I understand that the Andaman islanders have only five numbers in their language—one, two, one more, some more and all. That is approximately the level of financial scrutiny that the House is able to give Government spending. Today is Estimates day, and we will discuss the lamentable record of the Government on affordable housing and the scandalous response of the Government to the ombudsman on pensions. What we will not have an opportunity to do is to debate the estimates. Is there not a case for better scrutiny by this House of the Government’s spending? That is our primary function, and it is one that I think we do not perform properly.
Will there be a statement next week on the BBC licence fee, as we will discuss the Digital Switchover (Disclosure of Information) Bill on Monday week, and it is important that the licence fee decision be made before the Bill is debated? Can we have a statement, and a subsequent debate on an amendable motion, to give Members the opportunity to discuss the BBC licence fee properly?
Lastly, may we have a debate on, and perhaps a review of, the Licensing Act 2003—in respect not of alcohol licences, the area that has so often engendered debate, but of public performances? Here I ought to declare an interest, as honorary president of the National Association of Brass Band Conductors, west of England area. The Leader of the House may be aware that a council in Cornwall determined that a brass band in its area could perfectly properly play Christmas carols, provided that it restricted itself to carols such as “Away in a Manger” and “Silent Night”—but that if it strayed to playing anything that did not have a directly religious content, such as “Jingle Bells”, “Frosty the Snowman” or “Rudolph the Red-nosed Reindeer”, it would have to pay a licence fee. Happily, that particular situation has been satisfactorily resolved, but there are huge discrepancies between council licensing committees throughout the country as to what comprises a public performance. Can we not have some degree of consistency, and one that errs in favour of the Christmas spirit?
On the first item that the hon. Gentleman raises about the Iraq study group, we accept that that is an important review and, as I have told the House, the Prime Minister will answer questions here for half an hour next Wednesday. The hon. Gentleman asks for a debate as well. I cannot promise that there will be a debate on Iraq, or foreign policy more generally, before Christmas, but I shall certainly note that he has made a request for one after Christmas.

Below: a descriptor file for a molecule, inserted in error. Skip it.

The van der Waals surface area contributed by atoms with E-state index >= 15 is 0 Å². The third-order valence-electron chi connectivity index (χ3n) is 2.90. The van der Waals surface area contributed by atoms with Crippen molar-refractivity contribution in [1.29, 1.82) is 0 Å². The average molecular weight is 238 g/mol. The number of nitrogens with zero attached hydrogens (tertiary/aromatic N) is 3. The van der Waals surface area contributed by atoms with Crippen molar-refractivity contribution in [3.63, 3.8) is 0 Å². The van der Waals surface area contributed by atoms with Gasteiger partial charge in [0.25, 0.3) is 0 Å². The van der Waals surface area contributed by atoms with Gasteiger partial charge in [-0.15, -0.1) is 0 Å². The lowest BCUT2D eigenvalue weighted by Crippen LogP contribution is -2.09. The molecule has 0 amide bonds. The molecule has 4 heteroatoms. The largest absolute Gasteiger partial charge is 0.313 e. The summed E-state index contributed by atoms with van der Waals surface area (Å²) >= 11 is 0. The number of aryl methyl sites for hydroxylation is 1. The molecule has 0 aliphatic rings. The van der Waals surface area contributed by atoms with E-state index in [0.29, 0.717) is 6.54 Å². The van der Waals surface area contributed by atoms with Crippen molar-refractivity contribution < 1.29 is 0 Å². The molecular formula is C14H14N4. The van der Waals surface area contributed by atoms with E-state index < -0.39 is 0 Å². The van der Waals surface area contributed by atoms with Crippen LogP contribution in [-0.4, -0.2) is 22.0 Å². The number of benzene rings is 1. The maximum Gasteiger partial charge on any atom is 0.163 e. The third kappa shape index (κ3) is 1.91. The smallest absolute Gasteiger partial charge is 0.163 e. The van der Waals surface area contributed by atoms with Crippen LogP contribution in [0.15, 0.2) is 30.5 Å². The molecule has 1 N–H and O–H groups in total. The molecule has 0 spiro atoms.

The hon. Gentleman also asks whether we can have better opportunities to debate estimates. The Modernisation Committee is currently conducting an inquiry into the use of non-legislative time in this House—which I think is eccentrically distributed at present—and I hope that he will put forward his own evidence on that, as I think he has raised an important issue.
I note what the hon. Gentleman says about the BBC licence fee, and on his final point, on which I think it is fair to say that he was blowing his own trumpet—
At least my last comment was unscripted—although I accept that it was just as bad as many of the right hon. Lady’s. The hon. Gentleman has a strong case for an immediate review, based on what he says about the kinds of difficulties that local authorities are getting into over Christmas carols. I promise to draw what he says to the attention of my right hon. Friend the Secretary of State for Culture, Media and Sport.
Will my right hon. Friend give time for a debate on the teaching hospitals and other hospitals in Lancashire, because of the effect that the independent treatment centre might have on them? We know that consideration is being given to handing over 60 per cent. of work. That poses a threat to the staff who work in those hospitals. The time has come to ensure that we have a full debate on that matter—and I know that my right hon. Friend is sympathetic to that point of view.
I am always sympathetic to my hon. Friend; I do not necessarily always agree with him, but that is a different matter. As he knows, there has been huge investment in the national health service in Lancashire, including in the East Lancashire Hospitals NHS Trust, Blackburn, the sum for which is £110 million, the Lancashire teaching hospitals and the Wrightington, Wigan and Leigh NHS Trust, the Royal Albert Edward infirmary and Blackpool and Fylde cardiac centre. I have talked to my hon. Friend about the effect of the so-called CATS scheme—capture, assess, treat and support—and I understand the concerns that there are about it. Like him, I am in urgent discussions with the strategic health authority and the trusts involved, and we will follow that up. I also hope that he has an opportunity to raise the matter in a debate in Westminster Hall.